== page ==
View Class Definition

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View Class Definition

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A view class is analogous to a database query, but operates on the fully connected persistent tree, rather than disparate tables in a SQL database.  In some ways it can be seen as a managed query, where the joins are type safe.  In a view class, in place of joining tables on matching keys, you traverse the persistent tree from a known root object to the members you want to include in the view, using the links already in place, as created in your package definition file.

Persistate creates a .Net class for the view classes you write in your definition file.  These .Net classes are used to hold the results of selections made using the view class.  You must also include a selected collection member with the view class  type in the object class which you define as the view parent.  This collection receives the selections you make with your view class.  Here is an example view class.

Every monthly lend statistic in the library consolidated by
   its lends publication if book genre
   the genre name in first order,
   a lend count = count of its lends
   its lends borrowed > parameter from and
   its lends borrowed < parameter to

This defines a view class called monthly lend statistic with the library class as view parent.  You must then create the collection to receive it in the library class as follows.  In this case the class is a singleton, but it doesn't have to be.

The library is a stable persistent containing
   . . .
   selected monthly lend statistics,
   . . .

With these definitions, Persistate will generate a .Net class called MonthlyLendStatistic to receive selected data, and this will have properties Name and LendCount.  In the generated .Net Library class, Persistate will create a MonthlyLendStatistics collection, and a method called SelectMonthlyLendStatistics.  This will have two DateTime parameters from and to where you supply values for the two parameters defined above in the view class.


You traverse the persistent tree in several places when defining a view class.

You traverse from the view parent class to each node you want to use as a base.  The results of the selection are consolidated by the bases you define, in the above example, results are consolidated by genre, the traverse being its lends publication if book genre.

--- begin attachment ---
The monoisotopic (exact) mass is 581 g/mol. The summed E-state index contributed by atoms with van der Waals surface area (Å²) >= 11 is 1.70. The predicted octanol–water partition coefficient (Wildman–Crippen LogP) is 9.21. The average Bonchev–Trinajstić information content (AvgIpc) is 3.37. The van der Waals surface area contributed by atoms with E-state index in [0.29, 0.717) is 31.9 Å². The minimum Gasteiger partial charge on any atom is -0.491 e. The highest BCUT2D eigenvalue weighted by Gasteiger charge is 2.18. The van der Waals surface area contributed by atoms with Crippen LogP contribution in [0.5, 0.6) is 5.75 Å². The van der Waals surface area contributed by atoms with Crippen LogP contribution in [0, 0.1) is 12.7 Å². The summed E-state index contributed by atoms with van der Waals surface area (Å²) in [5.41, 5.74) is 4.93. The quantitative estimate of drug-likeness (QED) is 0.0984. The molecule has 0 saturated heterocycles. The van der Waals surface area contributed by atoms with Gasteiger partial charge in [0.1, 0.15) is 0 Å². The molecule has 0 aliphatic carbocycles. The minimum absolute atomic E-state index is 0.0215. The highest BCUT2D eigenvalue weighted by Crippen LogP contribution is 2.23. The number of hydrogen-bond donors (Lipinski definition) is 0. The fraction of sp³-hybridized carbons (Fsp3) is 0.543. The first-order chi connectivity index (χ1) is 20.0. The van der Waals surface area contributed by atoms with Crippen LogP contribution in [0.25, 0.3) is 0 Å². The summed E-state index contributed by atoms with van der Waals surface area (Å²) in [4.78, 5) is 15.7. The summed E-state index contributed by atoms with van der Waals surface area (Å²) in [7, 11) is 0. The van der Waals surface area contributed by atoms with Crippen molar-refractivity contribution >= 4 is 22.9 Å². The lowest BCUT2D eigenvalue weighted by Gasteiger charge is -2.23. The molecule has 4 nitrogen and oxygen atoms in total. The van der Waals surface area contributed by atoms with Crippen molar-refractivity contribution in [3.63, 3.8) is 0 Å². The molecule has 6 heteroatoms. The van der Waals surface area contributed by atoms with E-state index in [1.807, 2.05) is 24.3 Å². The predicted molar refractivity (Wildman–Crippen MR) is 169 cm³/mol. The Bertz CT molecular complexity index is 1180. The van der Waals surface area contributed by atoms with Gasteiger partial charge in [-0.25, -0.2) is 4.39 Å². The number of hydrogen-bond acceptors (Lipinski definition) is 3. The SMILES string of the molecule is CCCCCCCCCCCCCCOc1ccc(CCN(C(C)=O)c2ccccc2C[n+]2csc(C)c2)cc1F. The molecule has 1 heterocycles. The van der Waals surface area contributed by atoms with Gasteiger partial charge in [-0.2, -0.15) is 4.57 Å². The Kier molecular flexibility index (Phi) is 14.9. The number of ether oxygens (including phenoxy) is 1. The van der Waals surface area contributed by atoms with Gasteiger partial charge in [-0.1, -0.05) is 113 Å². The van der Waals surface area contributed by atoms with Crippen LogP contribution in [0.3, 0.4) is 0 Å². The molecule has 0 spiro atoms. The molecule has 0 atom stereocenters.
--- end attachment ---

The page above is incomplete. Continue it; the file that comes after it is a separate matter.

You traverse from the view parent class, or from any defined base, to each node you want to include as a view member, or as the subject of an aggregate.  In the above example, the traverses are the genre name and its lends.
You traverse from the view parent class, or from any defined base, to nodes you want to use as the left hand side of a condition.  In the above example, the traverse its lends borrowed is used for this twice.

To write a traverse, you set a starting point, and then move though the persistent tree node by node to reach an end point.  Starting points can either be the view parent class, set by the word its, or any of the defined bases, set by the word the followed by the name of the end point node of the base traverse, genre in the above example.  In base traverses, only its is allowed as a starting point.

The nodes you traverse through are all object classes, except for end point nodes which can also can be data classes   There are a number of 'moves' you can make while traversing.

Move to a member.  If the current node is an object class, just write a member name to move to the class of that member.  The member can be from the actual class of the node, or any of its base classes, can be contained or associated, and can be scalar or a collection.  If the member has a data class, then you can move no further, and the member must be your end point.  If the member has an object class, then that is now your current node and you can continue.
Move to the parent class.  To do this, just write the word parent.  The new node is the parent object class of the current node.  You can only use this move if the object class of the current node has a parent class in its definition.
Move to a derived class of the current node's object class.  To do this, write the word if followed by the name of the derived class.  The new current node is the derived object class.